Updated: Sep 23, 2020
I love choices, selection, options. You might even say that I am very pro-choice. Now before you start judging me or stop reading beyond this sentence let me clarify. This is NOT a political statement or sentiment. I very clearly and simply mean that I like having choices. I enjoy having choices. I expect to have choices. It’s the American way, after all. So when I feel like I’m cornered in my decision making, I’m not a happy camper.
I’m also pro-art. Who doesn’t love art? Art moves me. Art inspires me. And one of my absolute favorite pieces doesn’t live in a marble-floored museum, but rather in my circa 1930’s kitchen. It is a lovely painting of a woman walking down the beach. We see only the back of her, a broad rimmed woven hat on her head, a cotton dress catching the wind. She has one small girl perched on her hip, another girl holding her hand. The artist, as it turns out, holds a very special place in my heart. Her name is Carol and she’s my husband’s mother. Interesting enough, she painted this bucolic scene long before I came into Dak’s life. Then, after the birth of our daughters, she very graciously gifted it to us since she claimed it looked so much like me with our children. I suppose it was an inspired premonition of sorts. Every time this art piece catches my eye I feel comforted, elated and grateful. This was my destiny…to have two wonderful, precious, adorable, (sometimes exhausting) little girls. My dream came true. But who doesn’t fancy dreaming bigger?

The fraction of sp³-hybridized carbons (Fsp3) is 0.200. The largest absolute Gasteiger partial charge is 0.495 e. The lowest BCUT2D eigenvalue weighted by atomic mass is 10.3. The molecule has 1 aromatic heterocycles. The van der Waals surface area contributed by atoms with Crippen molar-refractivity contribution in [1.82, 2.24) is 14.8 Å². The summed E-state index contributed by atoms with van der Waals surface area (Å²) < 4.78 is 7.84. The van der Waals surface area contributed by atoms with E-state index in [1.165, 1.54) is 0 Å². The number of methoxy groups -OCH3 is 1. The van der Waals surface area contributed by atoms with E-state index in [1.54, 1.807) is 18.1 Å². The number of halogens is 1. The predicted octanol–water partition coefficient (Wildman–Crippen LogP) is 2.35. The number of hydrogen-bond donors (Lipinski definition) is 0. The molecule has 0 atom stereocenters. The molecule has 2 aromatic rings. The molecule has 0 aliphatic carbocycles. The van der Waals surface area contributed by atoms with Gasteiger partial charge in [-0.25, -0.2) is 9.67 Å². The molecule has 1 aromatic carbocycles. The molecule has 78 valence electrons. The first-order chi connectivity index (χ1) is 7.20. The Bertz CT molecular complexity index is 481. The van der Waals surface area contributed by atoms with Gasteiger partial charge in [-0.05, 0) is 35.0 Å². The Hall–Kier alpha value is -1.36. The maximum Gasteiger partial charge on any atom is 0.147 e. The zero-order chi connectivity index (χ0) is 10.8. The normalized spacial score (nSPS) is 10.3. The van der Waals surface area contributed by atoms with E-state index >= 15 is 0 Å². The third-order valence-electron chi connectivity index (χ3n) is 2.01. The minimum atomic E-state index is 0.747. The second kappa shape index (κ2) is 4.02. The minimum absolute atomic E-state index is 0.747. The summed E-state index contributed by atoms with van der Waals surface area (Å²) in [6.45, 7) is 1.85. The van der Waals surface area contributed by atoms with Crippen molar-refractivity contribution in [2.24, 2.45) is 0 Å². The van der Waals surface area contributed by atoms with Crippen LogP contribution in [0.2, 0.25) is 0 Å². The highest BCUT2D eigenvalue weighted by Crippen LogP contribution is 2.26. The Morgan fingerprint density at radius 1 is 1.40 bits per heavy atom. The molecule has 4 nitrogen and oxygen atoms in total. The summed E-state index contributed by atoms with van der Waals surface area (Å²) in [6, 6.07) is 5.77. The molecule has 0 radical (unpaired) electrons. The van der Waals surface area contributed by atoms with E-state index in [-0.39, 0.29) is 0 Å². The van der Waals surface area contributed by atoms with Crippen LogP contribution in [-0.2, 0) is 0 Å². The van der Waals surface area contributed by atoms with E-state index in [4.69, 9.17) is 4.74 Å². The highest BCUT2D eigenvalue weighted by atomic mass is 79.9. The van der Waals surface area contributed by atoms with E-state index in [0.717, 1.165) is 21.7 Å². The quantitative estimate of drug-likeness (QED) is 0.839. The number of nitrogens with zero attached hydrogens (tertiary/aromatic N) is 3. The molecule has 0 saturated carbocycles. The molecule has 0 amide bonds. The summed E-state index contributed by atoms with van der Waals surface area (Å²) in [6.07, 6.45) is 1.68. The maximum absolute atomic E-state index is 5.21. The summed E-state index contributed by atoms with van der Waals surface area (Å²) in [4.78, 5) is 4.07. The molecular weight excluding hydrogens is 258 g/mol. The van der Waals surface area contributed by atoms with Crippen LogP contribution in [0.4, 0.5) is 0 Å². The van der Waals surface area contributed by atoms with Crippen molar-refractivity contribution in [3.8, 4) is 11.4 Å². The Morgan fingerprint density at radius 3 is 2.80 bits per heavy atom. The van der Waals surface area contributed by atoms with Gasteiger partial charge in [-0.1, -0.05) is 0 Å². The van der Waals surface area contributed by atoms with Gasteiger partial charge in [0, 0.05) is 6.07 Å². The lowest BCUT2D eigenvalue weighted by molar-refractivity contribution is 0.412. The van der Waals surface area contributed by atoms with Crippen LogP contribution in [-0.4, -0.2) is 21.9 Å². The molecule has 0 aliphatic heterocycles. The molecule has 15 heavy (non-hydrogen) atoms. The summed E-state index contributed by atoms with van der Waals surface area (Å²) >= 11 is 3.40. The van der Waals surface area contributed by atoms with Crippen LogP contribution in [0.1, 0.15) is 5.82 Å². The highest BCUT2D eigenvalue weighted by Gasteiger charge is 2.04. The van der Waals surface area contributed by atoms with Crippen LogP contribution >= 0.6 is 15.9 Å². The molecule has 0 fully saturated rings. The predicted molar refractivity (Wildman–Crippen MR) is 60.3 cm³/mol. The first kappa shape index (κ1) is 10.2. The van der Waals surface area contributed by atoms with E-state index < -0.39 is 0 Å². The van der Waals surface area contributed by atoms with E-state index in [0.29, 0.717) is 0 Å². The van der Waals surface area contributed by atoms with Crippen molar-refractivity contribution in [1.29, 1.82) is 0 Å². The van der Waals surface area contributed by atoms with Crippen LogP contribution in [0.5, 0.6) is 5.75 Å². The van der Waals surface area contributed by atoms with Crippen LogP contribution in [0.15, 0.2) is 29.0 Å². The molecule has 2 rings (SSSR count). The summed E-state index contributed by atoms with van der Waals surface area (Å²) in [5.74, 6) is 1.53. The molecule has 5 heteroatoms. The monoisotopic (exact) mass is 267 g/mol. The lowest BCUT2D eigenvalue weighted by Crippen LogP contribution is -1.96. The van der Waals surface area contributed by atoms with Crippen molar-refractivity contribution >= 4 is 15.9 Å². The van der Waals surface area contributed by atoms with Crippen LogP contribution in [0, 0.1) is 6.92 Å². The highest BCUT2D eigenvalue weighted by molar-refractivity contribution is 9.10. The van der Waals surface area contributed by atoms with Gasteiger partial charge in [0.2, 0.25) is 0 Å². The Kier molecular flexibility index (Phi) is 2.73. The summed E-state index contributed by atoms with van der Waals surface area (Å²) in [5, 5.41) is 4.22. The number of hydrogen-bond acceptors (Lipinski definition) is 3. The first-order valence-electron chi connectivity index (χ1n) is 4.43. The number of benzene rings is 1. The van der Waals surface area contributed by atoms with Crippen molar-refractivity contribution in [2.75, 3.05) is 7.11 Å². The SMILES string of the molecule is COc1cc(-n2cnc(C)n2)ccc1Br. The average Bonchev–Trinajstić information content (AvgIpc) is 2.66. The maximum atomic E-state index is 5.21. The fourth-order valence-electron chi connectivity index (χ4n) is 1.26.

The subject of motherhood naturally comes up in conversations with friends. After all, our girls are still young at just seven and four. Friends sometimes ask us if we’re done having children, or wouldn’t we want to have just one more? Dak and I usually share a quick look and laugh and say something like “Oh, these two girls are all we can handle.” But more sincerely, that option is off the table. Cancer put an end to that. I have no choice in the matter.
I am very content and satisfied with the two sweet babies we were lucky to have. But the lack of decision-making moving forward often leaves a bitter taste in my mouth. I should be able to control the growth of my family. I should have a say in the matter. But cancer won this one. So I’ll just keep counting my blessings. One, two. One, two. One, two.